On the last morning of our 40th Anniversary Trip north to Prince Edward Island, Canada in June, we leave before our friends Bill and Karen of Fredericton, NB awake. We call it Rothermel-early; it’s just after 4A Eastern Time. Today we will hike the Fairy Head trail between Calais and Machias, Maine (as far north on the coast of Maine and still in the USA that you can be). We read about the trail in Yankee Magazine (A Trail for Bold Walkers: Maine’s Bold Coast Trail is off the beaten path. When you find it, you won’t soon forget it. May/June 2012). Promised a hike of solitude and spectacular seaside cliffs, we never knew of the Bold Coast despite living in Maine for 30 years.
After nearly three hours of driving over mostly back country roads with no traffic to speak of on this mid-June Saturday morning, we soon are on frost heave bumpy Route 191 approaching the parking lot for the Fairy Head trail.
Hiking to Fairy Head on the Cutler Coast Public Lands (www.parksandlands.com) is a serious 10 mile challenge for those over and under 60. (The land used to be logged by the Hearst Corporation but was given to the State of Maine in 1989.) Depending on the terrain, that’s four to five hours of continuous hiking for us.
At the entrance to woodland hike, there are warnings discouraging hikers who are not experienced since these trails are rugged and rocky. Fortunately, this coastal trail offers three different lengths of hikes. There’s the three mile baby bear hike to and from the coastal headlands; a 5.8 mile mama bear hike that takes hikers along the coast for a few miles and then cuts across this figure eight trail out at the Black Point Cut Off; and finally the papa bear 9.8 miles that takes hikers 3.5 miles along the coast and then back through the inland forest. Today, my mama bear and I tackle the big one.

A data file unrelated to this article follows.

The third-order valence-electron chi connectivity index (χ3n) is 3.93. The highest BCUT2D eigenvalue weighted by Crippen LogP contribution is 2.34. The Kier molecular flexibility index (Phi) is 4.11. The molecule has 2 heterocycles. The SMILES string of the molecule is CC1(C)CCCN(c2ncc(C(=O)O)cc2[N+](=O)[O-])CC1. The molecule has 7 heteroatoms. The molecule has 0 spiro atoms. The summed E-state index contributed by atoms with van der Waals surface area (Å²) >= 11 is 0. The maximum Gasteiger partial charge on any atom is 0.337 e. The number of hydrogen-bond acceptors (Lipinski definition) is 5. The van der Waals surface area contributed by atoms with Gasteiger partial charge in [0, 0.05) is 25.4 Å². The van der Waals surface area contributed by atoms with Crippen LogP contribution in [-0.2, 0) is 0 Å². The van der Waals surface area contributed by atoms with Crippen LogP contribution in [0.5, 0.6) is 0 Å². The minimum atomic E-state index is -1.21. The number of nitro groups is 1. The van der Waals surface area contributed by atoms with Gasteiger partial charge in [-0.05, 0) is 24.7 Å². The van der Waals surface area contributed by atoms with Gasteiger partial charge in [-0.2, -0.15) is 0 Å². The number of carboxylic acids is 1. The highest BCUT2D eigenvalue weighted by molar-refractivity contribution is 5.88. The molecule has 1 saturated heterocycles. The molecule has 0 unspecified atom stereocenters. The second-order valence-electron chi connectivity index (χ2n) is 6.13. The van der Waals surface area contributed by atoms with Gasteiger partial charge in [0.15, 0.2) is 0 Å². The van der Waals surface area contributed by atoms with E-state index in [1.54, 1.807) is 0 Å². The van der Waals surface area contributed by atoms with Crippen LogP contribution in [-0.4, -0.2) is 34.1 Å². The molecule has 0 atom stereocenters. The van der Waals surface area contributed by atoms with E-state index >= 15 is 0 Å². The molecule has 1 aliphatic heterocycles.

With backpacks filled with water bottles, egg salad Subway subs, rice cakes and gorp, we take to the lonesome trail under cloudy morning skies. Heading for the coast 1.5 miles away on rocky and rooted trails among scraggily pines, we find our foot plants are usually on the uneven, well-marked path; that will take its toll on our knees and spirits near the end of the five hours of hiking we will do.
Though the trail is not wet, there are swampy areas and the state park service has laid puncheons wherever the terrain be soggy. Due to the trail’s remoteness, some puncheons are dropped in by helicopter. These 10-12 cedar foot planks keep our feet dry and actually make the trail passable at all. In general the hike to the coast is level, but I am thankful for my trekking sticks which brace my knees for the downhills. We cross various blow downs (trees that have fallen across the trail), but the hike to the coast takes just over 30 minutes. We bears are in cruising mode.
Blown away by the early morning beauty of the cliffs, we take the trail along the rocky cliffs of Down East Maine. Typically Hannah leads, as she did when we danced as college students at the College of Wooster in Ohio in the late 1960s. Her pace is steady and stronger than mine and keeps me moving forward in a purposeful way. We skirt the cliffs but never need to get close enough to feel in danger; there are no protective fences.